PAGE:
The Ultimate List of 13 Bird Beak and Foot Structures

The Ultimate List of 13 Bird Beak and Foot Structures

Last Updated on by Mitch Rezman

Factoid – beaks are an evolutionary concession to drop weight which is why birds don’t have jaws & teeth.

Finches use their beaks like tweezers for extracting seeds.

Parrots use their hookbill beaks to crack open nuts and hard-skinned fruit.

Woodpeckers, well they just are capable of breaking down almost any tree.



Our economical bird rotary nail trimmer has become very popular when people realize how easy it is to trim their own bird’s nails while saving money at the same time.


Although we recommend using one of our electric nail trimmers to keep your bird’s nails trimmed neatly we do not recommend that you attempt to trim your bird’s beak.


It’s a sensitive organ and has a lot of sensory receptors and which could potentially be very painful to your bird if handled in the wrong way, which got me to thinking about today’s topic.


Your bird’s beak is the most important part of his or her anatomy.


They use it for any number of things from grooming to eating to moving objects around.


Fighting, probing for food, courtship, feeding youngsters, and for some species even killing prey in the wild.


You can see from the illustrations below, beaks vary widely based upon the specific needs, but at the end of the day all beaks are very similar.



They all have an upper and lower mandible which are both covered with a thin layer of keratinized epidermis known as the rhamphotheca.


Last but not least you’ll usually find two holes known as nares which serve as the bird’s nose or entry to the respiratory system.


A little semantic housekeeping here in these modern times of ornithology.


The terms beak & bill can be used interchangeably.



The upper mandible gets support from a three-pronged bone called the intermaxillary.


This design where the upper prong of the bone is embedded into the forehead and the lower prawns are attached to the sides of the skull makes for very efficient operation.


At the base of the upper part of the beak, you’ll find a thin sheet of nasal bones that are attached the skull is something called the nasofrontal hinge which provides mobility.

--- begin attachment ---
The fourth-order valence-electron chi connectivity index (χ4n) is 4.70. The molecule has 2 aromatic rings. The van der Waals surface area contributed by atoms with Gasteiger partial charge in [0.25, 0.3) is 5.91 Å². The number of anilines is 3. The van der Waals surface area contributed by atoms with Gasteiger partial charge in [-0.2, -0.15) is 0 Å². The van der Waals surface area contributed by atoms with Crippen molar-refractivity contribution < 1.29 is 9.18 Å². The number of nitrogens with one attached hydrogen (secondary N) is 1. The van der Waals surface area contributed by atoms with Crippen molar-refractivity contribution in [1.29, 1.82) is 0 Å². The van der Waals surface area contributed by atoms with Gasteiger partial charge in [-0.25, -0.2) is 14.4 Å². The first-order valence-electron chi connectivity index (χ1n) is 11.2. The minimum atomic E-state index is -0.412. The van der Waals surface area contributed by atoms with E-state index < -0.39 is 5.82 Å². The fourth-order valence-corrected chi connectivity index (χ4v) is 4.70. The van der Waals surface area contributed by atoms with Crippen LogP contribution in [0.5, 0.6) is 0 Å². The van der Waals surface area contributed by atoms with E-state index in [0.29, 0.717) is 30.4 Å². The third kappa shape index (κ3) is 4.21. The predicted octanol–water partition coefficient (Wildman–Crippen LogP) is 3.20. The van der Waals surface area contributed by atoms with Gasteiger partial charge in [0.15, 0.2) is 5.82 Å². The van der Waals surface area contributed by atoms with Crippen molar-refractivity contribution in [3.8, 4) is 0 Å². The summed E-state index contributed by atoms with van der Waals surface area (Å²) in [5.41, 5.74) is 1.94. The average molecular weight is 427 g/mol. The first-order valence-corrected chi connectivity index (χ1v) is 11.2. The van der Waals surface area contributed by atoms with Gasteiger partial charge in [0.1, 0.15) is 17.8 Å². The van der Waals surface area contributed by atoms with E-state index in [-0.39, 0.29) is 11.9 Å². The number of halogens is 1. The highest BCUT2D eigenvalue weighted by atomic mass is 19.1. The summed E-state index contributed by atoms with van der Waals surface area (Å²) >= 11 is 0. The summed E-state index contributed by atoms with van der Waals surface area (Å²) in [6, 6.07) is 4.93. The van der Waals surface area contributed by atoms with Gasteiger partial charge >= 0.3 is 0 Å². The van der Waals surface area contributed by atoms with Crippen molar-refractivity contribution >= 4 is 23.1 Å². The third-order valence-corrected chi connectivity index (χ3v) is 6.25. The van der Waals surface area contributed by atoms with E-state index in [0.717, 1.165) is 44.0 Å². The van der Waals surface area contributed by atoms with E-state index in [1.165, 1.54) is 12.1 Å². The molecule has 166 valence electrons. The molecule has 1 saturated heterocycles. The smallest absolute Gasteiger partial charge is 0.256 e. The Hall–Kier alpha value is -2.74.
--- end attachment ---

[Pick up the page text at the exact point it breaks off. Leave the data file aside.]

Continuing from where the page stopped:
A problem with hand-fed young birds or chicks is when human hands are too strong and or not holding the beak correctly the beak can grow incorrectly as the chick matures which results in a deformity.


In Macaw chicks the use of too much force can cause the beak to go off inside as well.


With young cockatoos, cockatoo moms pull on the upper beak of the young birds as she lifts her beak and feeds with a pumping action.


By not making that pulling of the beak the feeding process can result in the upper beak being too short in relation to the lower one


The lower mandible is supported by a single bone called the inferior maxillary bone which is a compound bone made of two pieces that attach on either side of the head to the quadrate bone.



Muscles that enable the bird to close its beak are attached to both sides of the head.


What you see on the outside of the beak is this sheath of keratin. The rhamphotheca comes in two styles depending upon whether it’s on the top or the bottom part of the beak.


There’s also a vascular layer which means blood runs through it and it grows continuously in most bird species


It is said that something called the bill tip organ is far more well-developed among wet habitat birds including parrots.


This bill tip end has a high density of nerve endings known as the corpuscles of Herbst.


There you’ll find very tiny pits in the bill surface which are occupied by cells that sense pressure changes.


It is thought that this allows birds to have a remote touch which means it can detect movement without direct touch.